A large study of androgen receptor germline variants and their relation to sex hormone levels and prostate cancer risk. Results from the National Cancer Institute Breast and Prostate Cancer Cohort Consortium.
Lindström S., Ma J., Altshuler D., Giovannucci E., Riboli E., Albanes D., Allen NE., Berndt SI., Boeing H., Bueno-de-Mesquita HB., Chanock SJ., Dunning AM., Feigelson HS., Gaziano JM., Haiman CA., Hayes RB., Henderson BE., Hunter DJ., Kaaks R., Kolonel LN., Le Marchand L., Martínez C., Overvad K., Siddiq A., Stampfer M., Stattin P., Stram DO., Thun MJ., Trichopoulos D., Tumino R., Virtamo J., Weinstein SJ., Yeager M., Kraft P., Freedman ML.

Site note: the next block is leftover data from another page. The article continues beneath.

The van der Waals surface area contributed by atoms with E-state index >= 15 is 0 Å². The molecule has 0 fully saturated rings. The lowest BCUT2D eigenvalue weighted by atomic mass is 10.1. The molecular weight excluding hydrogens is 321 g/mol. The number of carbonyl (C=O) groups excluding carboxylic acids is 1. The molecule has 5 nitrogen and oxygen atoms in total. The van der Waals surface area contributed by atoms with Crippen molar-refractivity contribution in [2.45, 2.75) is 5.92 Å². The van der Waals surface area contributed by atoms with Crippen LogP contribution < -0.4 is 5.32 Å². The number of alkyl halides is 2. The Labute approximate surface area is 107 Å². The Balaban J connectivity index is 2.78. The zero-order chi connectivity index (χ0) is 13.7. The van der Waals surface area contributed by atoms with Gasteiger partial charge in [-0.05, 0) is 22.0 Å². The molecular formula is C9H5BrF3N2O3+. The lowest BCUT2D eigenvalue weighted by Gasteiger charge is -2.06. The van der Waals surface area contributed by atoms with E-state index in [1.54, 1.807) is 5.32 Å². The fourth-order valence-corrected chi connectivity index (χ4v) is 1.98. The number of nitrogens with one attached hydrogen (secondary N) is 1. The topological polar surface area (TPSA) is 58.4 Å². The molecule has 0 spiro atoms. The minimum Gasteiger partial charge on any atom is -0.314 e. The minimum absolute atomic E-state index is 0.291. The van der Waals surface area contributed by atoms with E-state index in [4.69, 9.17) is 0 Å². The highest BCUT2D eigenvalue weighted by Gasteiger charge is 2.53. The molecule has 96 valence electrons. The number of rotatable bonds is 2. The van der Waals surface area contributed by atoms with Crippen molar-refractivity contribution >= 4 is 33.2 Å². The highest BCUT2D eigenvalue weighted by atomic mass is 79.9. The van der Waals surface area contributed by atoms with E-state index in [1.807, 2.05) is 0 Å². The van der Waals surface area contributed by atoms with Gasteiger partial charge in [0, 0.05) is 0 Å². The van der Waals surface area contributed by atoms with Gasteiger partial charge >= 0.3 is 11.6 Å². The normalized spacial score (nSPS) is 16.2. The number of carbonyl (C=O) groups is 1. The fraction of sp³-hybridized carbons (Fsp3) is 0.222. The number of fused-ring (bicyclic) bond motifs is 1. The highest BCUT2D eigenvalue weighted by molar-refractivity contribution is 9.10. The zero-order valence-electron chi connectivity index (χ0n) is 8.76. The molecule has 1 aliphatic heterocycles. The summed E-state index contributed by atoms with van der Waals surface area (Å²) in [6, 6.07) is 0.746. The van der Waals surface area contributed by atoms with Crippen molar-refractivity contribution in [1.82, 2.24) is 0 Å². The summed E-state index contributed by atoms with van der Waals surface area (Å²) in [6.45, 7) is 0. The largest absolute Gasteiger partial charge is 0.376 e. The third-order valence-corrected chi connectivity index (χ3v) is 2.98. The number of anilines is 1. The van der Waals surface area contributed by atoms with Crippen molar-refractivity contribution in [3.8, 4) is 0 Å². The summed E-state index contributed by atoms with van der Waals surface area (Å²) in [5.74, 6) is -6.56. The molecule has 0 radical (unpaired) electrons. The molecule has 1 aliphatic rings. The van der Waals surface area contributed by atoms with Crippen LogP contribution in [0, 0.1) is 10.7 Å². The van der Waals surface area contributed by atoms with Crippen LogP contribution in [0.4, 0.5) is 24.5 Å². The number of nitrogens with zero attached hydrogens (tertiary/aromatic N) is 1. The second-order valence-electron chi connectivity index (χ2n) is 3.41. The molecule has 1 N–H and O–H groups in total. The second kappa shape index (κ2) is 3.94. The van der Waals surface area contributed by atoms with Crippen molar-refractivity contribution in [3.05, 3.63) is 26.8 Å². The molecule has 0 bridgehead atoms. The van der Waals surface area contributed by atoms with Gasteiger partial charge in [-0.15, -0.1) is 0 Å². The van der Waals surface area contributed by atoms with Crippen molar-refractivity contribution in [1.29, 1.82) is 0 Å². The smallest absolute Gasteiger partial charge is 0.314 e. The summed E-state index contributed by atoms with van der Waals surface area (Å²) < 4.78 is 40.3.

Androgens are key regulators of prostate gland maintenance and prostate cancer growth, and androgen deprivation therapy has been the mainstay of treatment for advanced prostate cancer for many years. A long-standing hypothesis has been that inherited variation in the androgen receptor (AR) gene plays a role in prostate cancer initiation. However, studies to date have been inconclusive and often suffered from small sample sizes.We investigated the association of AR sequence variants with circulating sex hormone levels and prostate cancer risk in 6058 prostate cancer cases and 6725 controls of Caucasian origin within the Breast and Prostate Cancer Cohort Consortium. We genotyped a highly polymorphic CAG microsatellite in exon 1 and six haplotype tagging single nucleotide polymorphisms and tested each genetic variant for association with prostate cancer risk and with sex steroid levels.We observed no association between AR genetic variants and prostate cancer risk. However, there was a strong association between longer CAG repeats and higher levels of testosterone (P = 4.73 x 10(-5)) and estradiol (P = 0.0002), although the amount of variance explained was small (0.4 and 0.7%, respectively).This study is the largest to date investigating AR sequence variants, sex steroid levels, and prostate cancer risk. Although we observed no association between AR sequence variants and prostate cancer risk, our results support earlier findings of a relation between the number of CAG repeats and circulating levels of testosterone and estradiol.